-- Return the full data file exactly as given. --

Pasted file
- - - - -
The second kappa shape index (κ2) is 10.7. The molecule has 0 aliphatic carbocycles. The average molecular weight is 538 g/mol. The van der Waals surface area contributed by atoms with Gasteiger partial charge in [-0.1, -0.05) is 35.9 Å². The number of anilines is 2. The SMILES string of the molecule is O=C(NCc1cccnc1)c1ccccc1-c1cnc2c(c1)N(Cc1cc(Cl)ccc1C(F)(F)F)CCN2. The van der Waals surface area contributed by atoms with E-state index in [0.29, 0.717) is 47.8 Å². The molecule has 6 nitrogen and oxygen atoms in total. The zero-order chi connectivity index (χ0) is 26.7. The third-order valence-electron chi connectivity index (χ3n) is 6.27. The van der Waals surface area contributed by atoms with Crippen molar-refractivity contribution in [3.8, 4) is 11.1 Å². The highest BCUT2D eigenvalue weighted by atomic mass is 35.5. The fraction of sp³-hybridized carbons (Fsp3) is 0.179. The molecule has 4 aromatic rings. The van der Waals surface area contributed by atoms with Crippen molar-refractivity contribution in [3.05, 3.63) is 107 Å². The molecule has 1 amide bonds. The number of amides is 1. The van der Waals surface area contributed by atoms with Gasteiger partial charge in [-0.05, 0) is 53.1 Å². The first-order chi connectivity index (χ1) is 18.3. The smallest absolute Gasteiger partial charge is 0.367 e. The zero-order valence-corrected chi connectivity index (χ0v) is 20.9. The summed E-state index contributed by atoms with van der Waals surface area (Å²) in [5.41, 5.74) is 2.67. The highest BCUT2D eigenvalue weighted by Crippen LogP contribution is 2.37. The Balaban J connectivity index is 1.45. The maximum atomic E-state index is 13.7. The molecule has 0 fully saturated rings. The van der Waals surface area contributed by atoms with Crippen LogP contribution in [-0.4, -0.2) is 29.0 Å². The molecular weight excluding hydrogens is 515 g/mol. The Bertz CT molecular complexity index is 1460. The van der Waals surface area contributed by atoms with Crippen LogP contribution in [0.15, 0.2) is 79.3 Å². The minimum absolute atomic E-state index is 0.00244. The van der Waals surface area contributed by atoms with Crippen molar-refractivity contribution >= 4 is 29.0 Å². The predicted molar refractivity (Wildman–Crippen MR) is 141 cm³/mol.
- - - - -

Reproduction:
The second kappa shape index (κ2) is 10.7. The molecule has 0 aliphatic carbocycles. The average molecular weight is 538 g/mol. The van der Waals surface area contributed by atoms with Gasteiger partial charge in [-0.1, -0.05) is 35.9 Å². The number of anilines is 2. The SMILES string of the molecule is O=C(NCc1cccnc1)c1ccccc1-c1cnc2c(c1)N(Cc1cc(Cl)ccc1C(F)(F)F)CCN2. The van der Waals surface area contributed by atoms with E-state index in [0.29, 0.717) is 47.8 Å². The molecule has 6 nitrogen and oxygen atoms in total. The zero-order chi connectivity index (χ0) is 26.7. The third-order valence-electron chi connectivity index (χ3n) is 6.27. The van der Waals surface area contributed by atoms with Crippen molar-refractivity contribution in [3.8, 4) is 11.1 Å². The highest BCUT2D eigenvalue weighted by atomic mass is 35.5. The fraction of sp³-hybridized carbons (Fsp3) is 0.179. The molecule has 4 aromatic rings. The van der Waals surface area contributed by atoms with Crippen molar-refractivity contribution in [3.05, 3.63) is 107 Å². The molecule has 1 amide bonds. The number of amides is 1. The van der Waals surface area contributed by atoms with Gasteiger partial charge in [-0.05, 0) is 53.1 Å². The first-order chi connectivity index (χ1) is 18.3. The smallest absolute Gasteiger partial charge is 0.367 e. The zero-order valence-corrected chi connectivity index (χ0v) is 20.9. The summed E-state index contributed by atoms with van der Waals surface area (Å²) in [5.41, 5.74) is 2.67. The highest BCUT2D eigenvalue weighted by Crippen LogP contribution is 2.37. The Balaban J connectivity index is 1.45. The maximum atomic E-state index is 13.7. The molecule has 0 fully saturated rings. The van der Waals surface area contributed by atoms with Crippen LogP contribution in [-0.4, -0.2) is 29.0 Å². The molecular weight excluding hydrogens is 515 g/mol. The Bertz CT molecular complexity index is 1460. The van der Waals surface area contributed by atoms with Crippen LogP contribution in [0.15, 0.2) is 79.3 Å². The minimum absolute atomic E-state index is 0.00244. The van der Waals surface area contributed by atoms with Crippen molar-refractivity contribution >= 4 is 29.0 Å². The predicted molar refractivity (Wildman–Crippen MR) is 141 cm³/mol.